Enterprise Ireland-backed companies create highest number of jobs in a decade
ENTERPRISE Ireland-backed companies created the highest number of jobs in a single year in a decade last year.
The agency said it helped create 5,442 net new jobs in 2013. Companies grew employment by 18,033, but 12,591 jobs were shed. This is an improvement on the 2012 figure, according to the semi-state agency's end-of-year statement.
Enterprise Ireland (EI), the agency tasked with supporting Irish companies looking to access international markets, said the net increase was primarily because of the strong export performance of Irish firms.
Julie Sinnamon, EI's new chief executive, described the performance as heartening.
"We've waited a long time to be able to say this, it is the highest net gain for over a decade and it really is a welcome continuation of the employment growth which has reversed the trend of many years," she said.
"These jobs are in every town and village in Ireland."
Total direct employment, both full time and part time, in Enterprise Ireland client companies stood at 175,750 last year, including 149,718 full-time posts. The full-time employment levels are the highest since 2007 and total employment is the highest recorded in the last decade.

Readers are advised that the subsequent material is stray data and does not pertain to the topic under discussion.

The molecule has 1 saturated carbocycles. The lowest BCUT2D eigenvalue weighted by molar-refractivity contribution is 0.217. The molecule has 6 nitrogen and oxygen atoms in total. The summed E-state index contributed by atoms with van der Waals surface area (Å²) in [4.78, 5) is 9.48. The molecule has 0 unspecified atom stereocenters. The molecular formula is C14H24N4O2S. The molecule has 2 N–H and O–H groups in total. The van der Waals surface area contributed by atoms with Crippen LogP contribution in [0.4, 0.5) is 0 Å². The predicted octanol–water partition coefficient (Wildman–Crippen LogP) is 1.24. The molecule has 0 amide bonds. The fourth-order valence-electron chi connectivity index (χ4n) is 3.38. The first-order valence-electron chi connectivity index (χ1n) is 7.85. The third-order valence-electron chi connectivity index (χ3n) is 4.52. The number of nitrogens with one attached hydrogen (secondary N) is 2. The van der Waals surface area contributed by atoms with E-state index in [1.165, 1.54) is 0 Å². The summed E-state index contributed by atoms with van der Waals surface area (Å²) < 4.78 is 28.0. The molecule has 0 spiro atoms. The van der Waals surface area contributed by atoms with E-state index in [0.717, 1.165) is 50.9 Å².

Job losses last year at EI companies amounted to more than 12,591 -- down from 14,298 the previous year.
Among other highlights:
* Total new job commitments were 7,100 -- ahead of the agreed target of 6,250.
* EI and the IDA have worked closely to attract overseas start-ups to Ireland and during 2013 worked together in events in cities like Barcelona, Berlin and London and at the Dublin Web summit.
* EI invested in 97 new high- potential start-up companies, which together aim to employ more than 1,600 new staff and to generate more than €300m in annual sales. The companies came from a wide range of sectors including financial services, ICT , games, pharmaceuticals and medical devices.
* The number of ministerial- led trade missions in 2012 and 2013 was double the average during the period 2007 to 2011.
* Twenty-seven spin-out companies were created from higher education research and research commercialisation activities.
* Twenty extra staff were allocated to EI and two new overseas offices were opened in Istanbul and Austin, Texas.
Enterprise Minister Richard Bruton said the results were brilliant news.
"Today's story is really about the heroes of our recovery -- the strong Irish-owned businesses who have transformed, in a very difficult climate," he said.
Ms Sinnamon took over as chief executive from Frank Ryan, who stepped down last year. He has since become chairman at EI's sister agency, the IDA.
Prior to becoming chief executive, Ms Sinnamon was executive director for global business development in Enterprise Ireland.